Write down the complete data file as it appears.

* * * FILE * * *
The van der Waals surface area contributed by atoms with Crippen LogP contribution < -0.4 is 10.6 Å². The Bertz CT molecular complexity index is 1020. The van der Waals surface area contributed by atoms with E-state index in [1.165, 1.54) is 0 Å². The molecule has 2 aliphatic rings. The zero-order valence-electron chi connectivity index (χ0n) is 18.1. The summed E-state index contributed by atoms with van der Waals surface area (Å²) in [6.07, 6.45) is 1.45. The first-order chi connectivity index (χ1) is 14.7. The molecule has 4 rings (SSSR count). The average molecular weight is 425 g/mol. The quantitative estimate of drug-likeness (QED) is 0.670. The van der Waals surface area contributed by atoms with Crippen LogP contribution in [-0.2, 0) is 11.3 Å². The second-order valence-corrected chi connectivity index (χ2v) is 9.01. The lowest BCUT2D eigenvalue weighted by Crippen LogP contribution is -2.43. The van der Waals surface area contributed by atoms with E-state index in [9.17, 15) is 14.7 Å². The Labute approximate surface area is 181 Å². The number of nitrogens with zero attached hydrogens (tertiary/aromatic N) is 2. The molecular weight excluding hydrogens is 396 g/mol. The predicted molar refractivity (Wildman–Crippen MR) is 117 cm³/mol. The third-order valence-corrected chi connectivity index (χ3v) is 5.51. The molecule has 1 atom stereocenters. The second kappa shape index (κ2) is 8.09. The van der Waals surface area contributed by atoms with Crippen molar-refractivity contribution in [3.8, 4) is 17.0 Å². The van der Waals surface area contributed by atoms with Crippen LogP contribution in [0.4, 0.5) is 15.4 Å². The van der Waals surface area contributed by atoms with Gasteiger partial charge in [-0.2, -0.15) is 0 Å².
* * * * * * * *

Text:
The van der Waals surface area contributed by atoms with Crippen LogP contribution < -0.4 is 10.6 Å². The Bertz CT molecular complexity index is 1020. The van der Waals surface area contributed by atoms with E-state index in [1.165, 1.54) is 0 Å². The molecule has 2 aliphatic rings. The zero-order valence-electron chi connectivity index (χ0n) is 18.1. The summed E-state index contributed by atoms with van der Waals surface area (Å²) in [6.07, 6.45) is 1.45. The first-order chi connectivity index (χ1) is 14.7. The molecule has 4 rings (SSSR count). The average molecular weight is 425 g/mol. The quantitative estimate of drug-likeness (QED) is 0.670. The van der Waals surface area contributed by atoms with Crippen LogP contribution in [-0.2, 0) is 11.3 Å². The second-order valence-corrected chi connectivity index (χ2v) is 9.01. The lowest BCUT2D eigenvalue weighted by Crippen LogP contribution is -2.43. The van der Waals surface area contributed by atoms with E-state index in [9.17, 15) is 14.7 Å². The Labute approximate surface area is 181 Å². The number of nitrogens with zero attached hydrogens (tertiary/aromatic N) is 2. The molecular weight excluding hydrogens is 396 g/mol. The predicted molar refractivity (Wildman–Crippen MR) is 117 cm³/mol. The third-order valence-corrected chi connectivity index (χ3v) is 5.51. The molecule has 1 atom stereocenters. The second kappa shape index (κ2) is 8.09. The van der Waals surface area contributed by atoms with Crippen molar-refractivity contribution in [3.8, 4) is 17.0 Å². The van der Waals surface area contributed by atoms with Crippen LogP contribution in [0.4, 0.5) is 15.4 Å². The van der Waals surface area contributed by atoms with Gasteiger partial charge in [-0.2, -0.15) is 0 Å².